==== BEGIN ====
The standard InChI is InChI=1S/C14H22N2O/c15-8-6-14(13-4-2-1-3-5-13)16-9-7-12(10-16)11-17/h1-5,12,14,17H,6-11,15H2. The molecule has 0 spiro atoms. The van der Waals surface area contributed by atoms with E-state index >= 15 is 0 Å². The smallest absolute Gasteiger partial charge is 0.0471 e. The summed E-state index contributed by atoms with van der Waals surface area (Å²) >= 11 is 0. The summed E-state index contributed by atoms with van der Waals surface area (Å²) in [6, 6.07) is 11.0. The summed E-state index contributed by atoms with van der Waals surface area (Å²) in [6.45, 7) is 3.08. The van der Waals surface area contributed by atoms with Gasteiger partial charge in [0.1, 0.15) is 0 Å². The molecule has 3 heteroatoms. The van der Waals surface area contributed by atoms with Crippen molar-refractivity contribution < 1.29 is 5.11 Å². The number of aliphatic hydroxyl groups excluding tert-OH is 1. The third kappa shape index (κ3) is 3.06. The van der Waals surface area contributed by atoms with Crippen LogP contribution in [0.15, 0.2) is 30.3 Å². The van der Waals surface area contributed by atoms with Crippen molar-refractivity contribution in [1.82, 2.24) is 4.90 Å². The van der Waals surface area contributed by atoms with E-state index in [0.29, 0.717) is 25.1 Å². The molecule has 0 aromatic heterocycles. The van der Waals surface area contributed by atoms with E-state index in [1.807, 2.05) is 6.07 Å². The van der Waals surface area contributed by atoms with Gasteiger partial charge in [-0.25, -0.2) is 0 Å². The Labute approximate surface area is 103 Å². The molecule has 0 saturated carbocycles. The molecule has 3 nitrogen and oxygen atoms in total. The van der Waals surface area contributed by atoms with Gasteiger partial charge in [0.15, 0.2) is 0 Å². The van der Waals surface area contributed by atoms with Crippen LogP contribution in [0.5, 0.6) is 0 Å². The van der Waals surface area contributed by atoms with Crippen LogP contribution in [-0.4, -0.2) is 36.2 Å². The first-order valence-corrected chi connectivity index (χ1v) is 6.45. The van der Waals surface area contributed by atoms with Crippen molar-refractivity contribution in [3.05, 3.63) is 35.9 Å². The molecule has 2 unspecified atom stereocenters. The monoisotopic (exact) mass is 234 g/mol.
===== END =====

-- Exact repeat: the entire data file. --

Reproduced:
The standard InChI is InChI=1S/C14H22N2O/c15-8-6-14(13-4-2-1-3-5-13)16-9-7-12(10-16)11-17/h1-5,12,14,17H,6-11,15H2. The molecule has 0 spiro atoms. The van der Waals surface area contributed by atoms with E-state index >= 15 is 0 Å². The smallest absolute Gasteiger partial charge is 0.0471 e. The summed E-state index contributed by atoms with van der Waals surface area (Å²) >= 11 is 0. The summed E-state index contributed by atoms with van der Waals surface area (Å²) in [6, 6.07) is 11.0. The summed E-state index contributed by atoms with van der Waals surface area (Å²) in [6.45, 7) is 3.08. The van der Waals surface area contributed by atoms with Gasteiger partial charge in [0.1, 0.15) is 0 Å². The molecule has 3 heteroatoms. The van der Waals surface area contributed by atoms with Crippen molar-refractivity contribution < 1.29 is 5.11 Å². The number of aliphatic hydroxyl groups excluding tert-OH is 1. The third kappa shape index (κ3) is 3.06. The van der Waals surface area contributed by atoms with Crippen LogP contribution in [0.15, 0.2) is 30.3 Å². The van der Waals surface area contributed by atoms with Crippen molar-refractivity contribution in [1.82, 2.24) is 4.90 Å². The van der Waals surface area contributed by atoms with E-state index in [0.29, 0.717) is 25.1 Å². The molecule has 0 aromatic heterocycles. The van der Waals surface area contributed by atoms with E-state index in [1.807, 2.05) is 6.07 Å². The van der Waals surface area contributed by atoms with Gasteiger partial charge in [-0.25, -0.2) is 0 Å². The Labute approximate surface area is 103 Å². The molecule has 0 saturated carbocycles. The molecule has 3 nitrogen and oxygen atoms in total. The van der Waals surface area contributed by atoms with Gasteiger partial charge in [0.15, 0.2) is 0 Å². The van der Waals surface area contributed by atoms with Crippen LogP contribution in [0.5, 0.6) is 0 Å². The van der Waals surface area contributed by atoms with Crippen LogP contribution in [-0.4, -0.2) is 36.2 Å². The first-order valence-corrected chi connectivity index (χ1v) is 6.45. The van der Waals surface area contributed by atoms with Crippen molar-refractivity contribution in [3.05, 3.63) is 35.9 Å². The molecule has 2 unspecified atom stereocenters. The monoisotopic (exact) mass is 234 g/mol.